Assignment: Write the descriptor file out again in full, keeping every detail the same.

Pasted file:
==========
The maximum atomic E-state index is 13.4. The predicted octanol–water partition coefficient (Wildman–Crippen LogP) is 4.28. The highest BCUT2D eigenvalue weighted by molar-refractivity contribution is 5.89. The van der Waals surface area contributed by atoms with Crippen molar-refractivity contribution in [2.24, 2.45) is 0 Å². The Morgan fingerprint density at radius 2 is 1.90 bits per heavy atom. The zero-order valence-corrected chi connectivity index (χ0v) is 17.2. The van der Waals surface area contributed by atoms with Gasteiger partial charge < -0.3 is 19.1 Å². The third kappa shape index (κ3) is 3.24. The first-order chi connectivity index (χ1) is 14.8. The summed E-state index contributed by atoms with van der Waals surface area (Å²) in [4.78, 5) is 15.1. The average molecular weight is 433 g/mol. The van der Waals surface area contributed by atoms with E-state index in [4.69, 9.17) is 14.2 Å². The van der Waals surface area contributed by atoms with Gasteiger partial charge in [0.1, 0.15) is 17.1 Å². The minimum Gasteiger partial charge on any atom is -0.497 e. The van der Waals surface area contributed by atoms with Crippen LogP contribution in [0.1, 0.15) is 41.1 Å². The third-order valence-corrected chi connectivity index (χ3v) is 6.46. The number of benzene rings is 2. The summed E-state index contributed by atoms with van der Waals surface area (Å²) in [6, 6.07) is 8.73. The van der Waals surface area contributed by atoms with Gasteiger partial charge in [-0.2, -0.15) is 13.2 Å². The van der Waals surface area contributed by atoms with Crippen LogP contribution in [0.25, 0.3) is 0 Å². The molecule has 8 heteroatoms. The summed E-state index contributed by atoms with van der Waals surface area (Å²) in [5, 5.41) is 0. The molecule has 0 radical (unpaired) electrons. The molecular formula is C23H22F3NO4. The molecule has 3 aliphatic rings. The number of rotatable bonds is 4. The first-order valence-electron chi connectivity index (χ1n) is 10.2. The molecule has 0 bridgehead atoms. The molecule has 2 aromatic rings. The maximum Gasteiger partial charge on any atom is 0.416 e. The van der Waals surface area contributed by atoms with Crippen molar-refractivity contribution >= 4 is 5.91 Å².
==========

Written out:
The maximum atomic E-state index is 13.4. The predicted octanol–water partition coefficient (Wildman–Crippen LogP) is 4.28. The highest BCUT2D eigenvalue weighted by molar-refractivity contribution is 5.89. The van der Waals surface area contributed by atoms with Crippen molar-refractivity contribution in [2.24, 2.45) is 0 Å². The Morgan fingerprint density at radius 2 is 1.90 bits per heavy atom. The zero-order valence-corrected chi connectivity index (χ0v) is 17.2. The van der Waals surface area contributed by atoms with Gasteiger partial charge < -0.3 is 19.1 Å². The third kappa shape index (κ3) is 3.24. The first-order chi connectivity index (χ1) is 14.8. The summed E-state index contributed by atoms with van der Waals surface area (Å²) in [4.78, 5) is 15.1. The average molecular weight is 433 g/mol. The van der Waals surface area contributed by atoms with E-state index in [4.69, 9.17) is 14.2 Å². The van der Waals surface area contributed by atoms with Gasteiger partial charge in [0.1, 0.15) is 17.1 Å². The minimum Gasteiger partial charge on any atom is -0.497 e. The van der Waals surface area contributed by atoms with Crippen LogP contribution in [0.1, 0.15) is 41.1 Å². The third-order valence-corrected chi connectivity index (χ3v) is 6.46. The number of benzene rings is 2. The summed E-state index contributed by atoms with van der Waals surface area (Å²) in [6, 6.07) is 8.73. The van der Waals surface area contributed by atoms with Gasteiger partial charge in [-0.2, -0.15) is 13.2 Å². The van der Waals surface area contributed by atoms with Crippen LogP contribution in [0.25, 0.3) is 0 Å². The molecule has 8 heteroatoms. The summed E-state index contributed by atoms with van der Waals surface area (Å²) in [5, 5.41) is 0. The molecule has 0 radical (unpaired) electrons. The molecular formula is C23H22F3NO4. The molecule has 3 aliphatic rings. The number of rotatable bonds is 4. The first-order valence-electron chi connectivity index (χ1n) is 10.2. The molecule has 0 bridgehead atoms. The molecule has 2 aromatic rings. The maximum Gasteiger partial charge on any atom is 0.416 e. The van der Waals surface area contributed by atoms with Crippen molar-refractivity contribution >= 4 is 5.91 Å².